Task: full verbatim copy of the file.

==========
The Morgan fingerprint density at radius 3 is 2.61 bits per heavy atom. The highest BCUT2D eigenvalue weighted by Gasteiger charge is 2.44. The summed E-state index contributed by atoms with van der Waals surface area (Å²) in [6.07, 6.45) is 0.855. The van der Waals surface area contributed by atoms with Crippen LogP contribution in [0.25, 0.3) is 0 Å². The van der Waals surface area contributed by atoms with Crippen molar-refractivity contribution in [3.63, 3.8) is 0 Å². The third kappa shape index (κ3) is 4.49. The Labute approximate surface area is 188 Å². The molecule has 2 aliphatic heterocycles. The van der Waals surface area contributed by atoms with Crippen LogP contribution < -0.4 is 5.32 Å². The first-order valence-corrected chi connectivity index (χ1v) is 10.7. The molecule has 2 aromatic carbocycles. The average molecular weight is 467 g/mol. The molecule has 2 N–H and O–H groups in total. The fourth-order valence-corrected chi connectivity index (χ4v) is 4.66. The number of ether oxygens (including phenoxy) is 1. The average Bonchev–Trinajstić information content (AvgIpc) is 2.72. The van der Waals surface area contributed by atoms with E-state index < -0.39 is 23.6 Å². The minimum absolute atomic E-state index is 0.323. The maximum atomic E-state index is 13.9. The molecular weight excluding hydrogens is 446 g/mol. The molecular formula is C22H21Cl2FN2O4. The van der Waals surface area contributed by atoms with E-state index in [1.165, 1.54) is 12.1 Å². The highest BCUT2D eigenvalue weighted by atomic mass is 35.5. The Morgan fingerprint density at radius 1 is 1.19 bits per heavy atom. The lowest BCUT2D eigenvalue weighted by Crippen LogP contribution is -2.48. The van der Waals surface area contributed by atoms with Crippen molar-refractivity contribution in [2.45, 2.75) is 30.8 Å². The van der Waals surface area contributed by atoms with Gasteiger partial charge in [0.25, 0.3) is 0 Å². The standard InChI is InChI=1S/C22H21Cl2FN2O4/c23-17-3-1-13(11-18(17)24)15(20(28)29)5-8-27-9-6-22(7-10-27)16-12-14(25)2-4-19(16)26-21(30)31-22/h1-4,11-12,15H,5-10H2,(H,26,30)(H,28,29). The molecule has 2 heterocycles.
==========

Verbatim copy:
The Morgan fingerprint density at radius 3 is 2.61 bits per heavy atom. The highest BCUT2D eigenvalue weighted by Gasteiger charge is 2.44. The summed E-state index contributed by atoms with van der Waals surface area (Å²) in [6.07, 6.45) is 0.855. The van der Waals surface area contributed by atoms with Crippen LogP contribution in [0.25, 0.3) is 0 Å². The van der Waals surface area contributed by atoms with Crippen molar-refractivity contribution in [3.63, 3.8) is 0 Å². The third kappa shape index (κ3) is 4.49. The Labute approximate surface area is 188 Å². The molecule has 2 aliphatic heterocycles. The van der Waals surface area contributed by atoms with Crippen LogP contribution < -0.4 is 5.32 Å². The first-order valence-corrected chi connectivity index (χ1v) is 10.7. The molecule has 2 aromatic carbocycles. The average molecular weight is 467 g/mol. The molecule has 2 N–H and O–H groups in total. The fourth-order valence-corrected chi connectivity index (χ4v) is 4.66. The number of ether oxygens (including phenoxy) is 1. The average Bonchev–Trinajstić information content (AvgIpc) is 2.72. The van der Waals surface area contributed by atoms with E-state index < -0.39 is 23.6 Å². The minimum absolute atomic E-state index is 0.323. The maximum atomic E-state index is 13.9. The molecular weight excluding hydrogens is 446 g/mol. The molecular formula is C22H21Cl2FN2O4. The van der Waals surface area contributed by atoms with E-state index in [1.165, 1.54) is 12.1 Å². The highest BCUT2D eigenvalue weighted by atomic mass is 35.5. The Morgan fingerprint density at radius 1 is 1.19 bits per heavy atom. The lowest BCUT2D eigenvalue weighted by Crippen LogP contribution is -2.48. The van der Waals surface area contributed by atoms with Crippen molar-refractivity contribution in [2.45, 2.75) is 30.8 Å². The van der Waals surface area contributed by atoms with Gasteiger partial charge in [0.25, 0.3) is 0 Å². The standard InChI is InChI=1S/C22H21Cl2FN2O4/c23-17-3-1-13(11-18(17)24)15(20(28)29)5-8-27-9-6-22(7-10-27)16-12-14(25)2-4-19(16)26-21(30)31-22/h1-4,11-12,15H,5-10H2,(H,26,30)(H,28,29). The molecule has 2 heterocycles.